Literature Study GuidesThe GodfatherBook 1 Chapter 4 Summary

The Godfather | Study Guide

Mario Puzo

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The Godfather | Book 1, Chapter 4 | Summary



As Book 1, Chapter 4 of The Godfather opens, Michael Corleone enters his father's house and notices Peter Clemenza, Paulie Gatto, and a bunch of men who are not Clemenza's people. Michael realizes Clemenza and Paulie are suspected of being traitors. Tom Hagen's wife, Theresa, worries about her husband, who is still being held by Virgil Sollozzo. Sonny Corleone tries to comfort Theresa. Michael joins Sonny's meeting with Salvatore Tessio. Like Peter Clemenza, Tessio is a caporegime or captain in the family business. Michael notices that Sonny and Tessio have made out a list of names of people to be killed. Sollozzo, Phillip Tattaglia, and John Tattaglia are the top names on the list. Sonny wants Michael to leave the meeting, but Michael says he wants to help out. Sonny lets him stay, saying he could answer the phone.

Sonny asks Michael if the traitor is Clemenza or Paulie. After thinking it over, Michael believes Paulie most likely betrayed the Don, but he answers, "Neither one of them." Sonny says Paulie betrayed the Don and tells Tessio he will be working with Clemenza. After Tessio leaves, Michael wonders if there is going to be an all-out war. Sonny says there will be, but he wants to wait until Hagen returns. Sonny fears Sollozzo might kill Hagen because the Don is alive. Because of this, Sollozzo knows the Corleones will not make a narcotics deal, so he no longer needs Hagen to make a deal. Sonny claims he would have started a war even if his father died. When Michael points out that the Don would not have done this, Sonny gets defensive, saying he knows he doesn't measure up to his father. But Sonny feels confident because the Corleones have Luca Brasi. Hagen arrives and is met by his sobbing wife. He then joins Sonny and Michael in a family meeting.


In Book 1, Chapter 4, Puzo emphasizes the strong ties of the patriarchal family by showing its effect on Michael. Michael is an intelligent, independent person who does not want to be involved in the family's business. Even so, Michael is gradually being sucked into the web of the family's crime activities through his sense of family responsibilty. In Chapter 2, Michael feels "sick with guilt" because he was eating dinner with Kay when his father was close to death. In Chapter 4, Michael continues to feel responsible about helping out his father. He insists on staying in the meeting with Sonny and Tessio, which involves making out a list of people to be killed. In fact, Michael gets angry at Sonny for wanting him to leave. Michael yells, "He's my father, I'm not supposed to help him? ... stop treating me like ... kid brother." This outburst suggests that Michael feels the pressure to live up to what is expected of a man in the Corleones' patriarchal system. He doesn't want to be the wimpy brother, but instead the strong, fierce man that the Corleones respect. In the patriarchal system, such a man is needed to take significant action in the world. The Corleone family has even had a strong effect on Tom Hagen. Michael notices this when Hagen brusquely removes himself from his sobbing wife and joins a meeting with Sonny. Hagen has learned that displaying emotions is a sign of weakness for the Corleones. A man is expected to firmly and coldly get down to business.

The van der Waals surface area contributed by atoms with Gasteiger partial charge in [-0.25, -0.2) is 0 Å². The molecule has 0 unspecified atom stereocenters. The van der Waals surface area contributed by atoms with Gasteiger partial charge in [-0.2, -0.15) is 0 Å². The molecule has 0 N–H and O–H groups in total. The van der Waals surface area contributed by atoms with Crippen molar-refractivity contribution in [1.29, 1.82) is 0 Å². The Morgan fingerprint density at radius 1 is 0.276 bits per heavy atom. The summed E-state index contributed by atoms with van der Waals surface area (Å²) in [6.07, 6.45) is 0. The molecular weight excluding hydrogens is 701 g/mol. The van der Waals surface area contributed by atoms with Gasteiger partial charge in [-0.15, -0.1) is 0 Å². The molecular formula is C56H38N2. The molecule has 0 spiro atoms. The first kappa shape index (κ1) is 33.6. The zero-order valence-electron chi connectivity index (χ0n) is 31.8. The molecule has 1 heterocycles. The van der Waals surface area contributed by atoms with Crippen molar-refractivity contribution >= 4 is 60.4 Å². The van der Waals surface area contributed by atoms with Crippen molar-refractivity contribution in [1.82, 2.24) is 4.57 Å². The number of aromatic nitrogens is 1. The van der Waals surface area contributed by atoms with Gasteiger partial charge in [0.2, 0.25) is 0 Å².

Puzo conveys the theme of business versus personal through the conflict within Michael. As he considers who betrayed his father, Michael coldly analyzes Clemenza and Paulie and also feels affection for each of them. When Michael was a child, Clemenza brought him gifts. Paulie and Michael had been friends in grammar school. Michael doesn't want either of them to be the traitor. But, his cold analytical side says the traitor is Paulie, which is correct. So, from early on, Michael is fully aware of how business concerns and personal concerns are intertwined in the Don's world. He notices this mixture again with Sonny. Michael observes Sonny, a warm-hearted brother, making chilling decisions on killing people. Seeing this, Michael feels an aversion about getting involved in this world of revenge. Even so, Michael feels proud about his family's effect on Hagen, making him disregard displays of emotions. Also, Michael seems critical of Sonny for letting the desire for personal vengeance overwhelm his business sense. Sonny would start an all-out war even if it meant destroying the Corleone family in the process. So, Michael sees the ability to control emotions and allow the desire for vengeance to be governed by calculating business decisions as a virtue.

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